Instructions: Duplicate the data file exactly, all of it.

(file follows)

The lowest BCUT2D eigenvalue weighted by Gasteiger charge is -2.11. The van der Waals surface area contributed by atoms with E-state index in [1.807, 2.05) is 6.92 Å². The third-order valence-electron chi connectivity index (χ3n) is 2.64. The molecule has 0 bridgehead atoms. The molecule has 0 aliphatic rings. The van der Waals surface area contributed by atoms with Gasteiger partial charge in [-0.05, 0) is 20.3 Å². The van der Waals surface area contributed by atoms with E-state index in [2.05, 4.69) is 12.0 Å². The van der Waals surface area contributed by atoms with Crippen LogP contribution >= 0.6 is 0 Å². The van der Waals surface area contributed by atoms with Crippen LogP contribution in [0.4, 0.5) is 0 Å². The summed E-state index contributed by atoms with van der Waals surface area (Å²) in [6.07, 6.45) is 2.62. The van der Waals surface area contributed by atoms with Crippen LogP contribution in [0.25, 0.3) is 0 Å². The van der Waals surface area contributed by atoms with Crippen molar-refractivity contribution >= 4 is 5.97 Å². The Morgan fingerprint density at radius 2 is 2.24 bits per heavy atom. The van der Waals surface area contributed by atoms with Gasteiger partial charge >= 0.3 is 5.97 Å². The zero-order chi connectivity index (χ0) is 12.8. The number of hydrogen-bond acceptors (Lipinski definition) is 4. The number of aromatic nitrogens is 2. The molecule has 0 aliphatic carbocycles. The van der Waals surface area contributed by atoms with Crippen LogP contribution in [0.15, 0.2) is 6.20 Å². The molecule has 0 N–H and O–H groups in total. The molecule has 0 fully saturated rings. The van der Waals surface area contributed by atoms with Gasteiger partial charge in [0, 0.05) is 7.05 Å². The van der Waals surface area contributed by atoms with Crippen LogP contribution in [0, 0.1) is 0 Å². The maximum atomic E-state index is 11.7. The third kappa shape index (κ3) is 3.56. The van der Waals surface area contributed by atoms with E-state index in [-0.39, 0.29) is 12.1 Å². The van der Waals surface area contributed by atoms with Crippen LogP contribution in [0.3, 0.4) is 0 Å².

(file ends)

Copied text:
The lowest BCUT2D eigenvalue weighted by Gasteiger charge is -2.11. The van der Waals surface area contributed by atoms with E-state index in [1.807, 2.05) is 6.92 Å². The third-order valence-electron chi connectivity index (χ3n) is 2.64. The molecule has 0 bridgehead atoms. The molecule has 0 aliphatic rings. The van der Waals surface area contributed by atoms with Gasteiger partial charge in [-0.05, 0) is 20.3 Å². The van der Waals surface area contributed by atoms with E-state index in [2.05, 4.69) is 12.0 Å². The van der Waals surface area contributed by atoms with Crippen LogP contribution >= 0.6 is 0 Å². The van der Waals surface area contributed by atoms with Crippen LogP contribution in [0.4, 0.5) is 0 Å². The summed E-state index contributed by atoms with van der Waals surface area (Å²) in [6.07, 6.45) is 2.62. The van der Waals surface area contributed by atoms with Crippen LogP contribution in [0.25, 0.3) is 0 Å². The van der Waals surface area contributed by atoms with Crippen molar-refractivity contribution >= 4 is 5.97 Å². The Morgan fingerprint density at radius 2 is 2.24 bits per heavy atom. The van der Waals surface area contributed by atoms with Gasteiger partial charge >= 0.3 is 5.97 Å². The zero-order chi connectivity index (χ0) is 12.8. The number of hydrogen-bond acceptors (Lipinski definition) is 4. The number of aromatic nitrogens is 2. The molecule has 0 aliphatic carbocycles. The van der Waals surface area contributed by atoms with Crippen LogP contribution in [0.15, 0.2) is 6.20 Å². The molecule has 0 N–H and O–H groups in total. The molecule has 0 fully saturated rings. The van der Waals surface area contributed by atoms with Gasteiger partial charge in [0, 0.05) is 7.05 Å². The van der Waals surface area contributed by atoms with Crippen LogP contribution in [0, 0.1) is 0 Å². The maximum atomic E-state index is 11.7. The third kappa shape index (κ3) is 3.56. The van der Waals surface area contributed by atoms with E-state index in [-0.39, 0.29) is 12.1 Å². The van der Waals surface area contributed by atoms with Crippen LogP contribution in [0.3, 0.4) is 0 Å².